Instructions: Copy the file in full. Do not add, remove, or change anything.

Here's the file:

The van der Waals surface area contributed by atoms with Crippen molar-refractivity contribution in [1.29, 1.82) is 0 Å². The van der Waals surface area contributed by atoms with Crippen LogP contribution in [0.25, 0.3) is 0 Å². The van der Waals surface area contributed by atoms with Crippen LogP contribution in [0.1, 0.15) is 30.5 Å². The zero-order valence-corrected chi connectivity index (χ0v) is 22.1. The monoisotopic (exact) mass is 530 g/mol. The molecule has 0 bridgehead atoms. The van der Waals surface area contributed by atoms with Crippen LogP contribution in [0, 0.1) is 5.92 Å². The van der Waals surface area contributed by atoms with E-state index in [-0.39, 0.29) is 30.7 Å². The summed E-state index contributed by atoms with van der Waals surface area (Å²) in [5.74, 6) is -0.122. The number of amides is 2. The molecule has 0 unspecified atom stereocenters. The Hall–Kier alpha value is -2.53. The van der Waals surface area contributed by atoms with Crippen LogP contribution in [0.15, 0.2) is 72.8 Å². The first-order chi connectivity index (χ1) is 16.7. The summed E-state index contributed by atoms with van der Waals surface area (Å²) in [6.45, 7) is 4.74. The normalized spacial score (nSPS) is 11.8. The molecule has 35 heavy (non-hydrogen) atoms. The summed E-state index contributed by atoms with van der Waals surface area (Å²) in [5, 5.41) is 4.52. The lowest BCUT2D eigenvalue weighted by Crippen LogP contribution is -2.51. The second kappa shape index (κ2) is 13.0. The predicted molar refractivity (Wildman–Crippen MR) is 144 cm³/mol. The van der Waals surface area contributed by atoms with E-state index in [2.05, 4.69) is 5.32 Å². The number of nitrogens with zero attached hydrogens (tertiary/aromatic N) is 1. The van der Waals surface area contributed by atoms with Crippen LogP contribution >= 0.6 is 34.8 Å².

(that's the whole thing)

The van der Waals surface area contributed by atoms with Crippen molar-refractivity contribution in [1.29, 1.82) is 0 Å². The van der Waals surface area contributed by atoms with Crippen LogP contribution in [0.25, 0.3) is 0 Å². The van der Waals surface area contributed by atoms with Crippen LogP contribution in [0.1, 0.15) is 30.5 Å². The zero-order valence-corrected chi connectivity index (χ0v) is 22.1. The monoisotopic (exact) mass is 530 g/mol. The molecule has 0 bridgehead atoms. The van der Waals surface area contributed by atoms with Crippen LogP contribution in [0, 0.1) is 5.92 Å². The van der Waals surface area contributed by atoms with E-state index in [-0.39, 0.29) is 30.7 Å². The summed E-state index contributed by atoms with van der Waals surface area (Å²) in [5.74, 6) is -0.122. The number of amides is 2. The molecule has 0 unspecified atom stereocenters. The Hall–Kier alpha value is -2.53. The van der Waals surface area contributed by atoms with Crippen LogP contribution in [0.15, 0.2) is 72.8 Å². The first-order chi connectivity index (χ1) is 16.7. The summed E-state index contributed by atoms with van der Waals surface area (Å²) in [6.45, 7) is 4.74. The normalized spacial score (nSPS) is 11.8. The molecule has 35 heavy (non-hydrogen) atoms. The summed E-state index contributed by atoms with van der Waals surface area (Å²) in [5, 5.41) is 4.52. The lowest BCUT2D eigenvalue weighted by Crippen LogP contribution is -2.51. The second kappa shape index (κ2) is 13.0. The predicted molar refractivity (Wildman–Crippen MR) is 144 cm³/mol. The van der Waals surface area contributed by atoms with E-state index in [2.05, 4.69) is 5.32 Å². The number of nitrogens with zero attached hydrogens (tertiary/aromatic N) is 1. The van der Waals surface area contributed by atoms with Crippen LogP contribution >= 0.6 is 34.8 Å².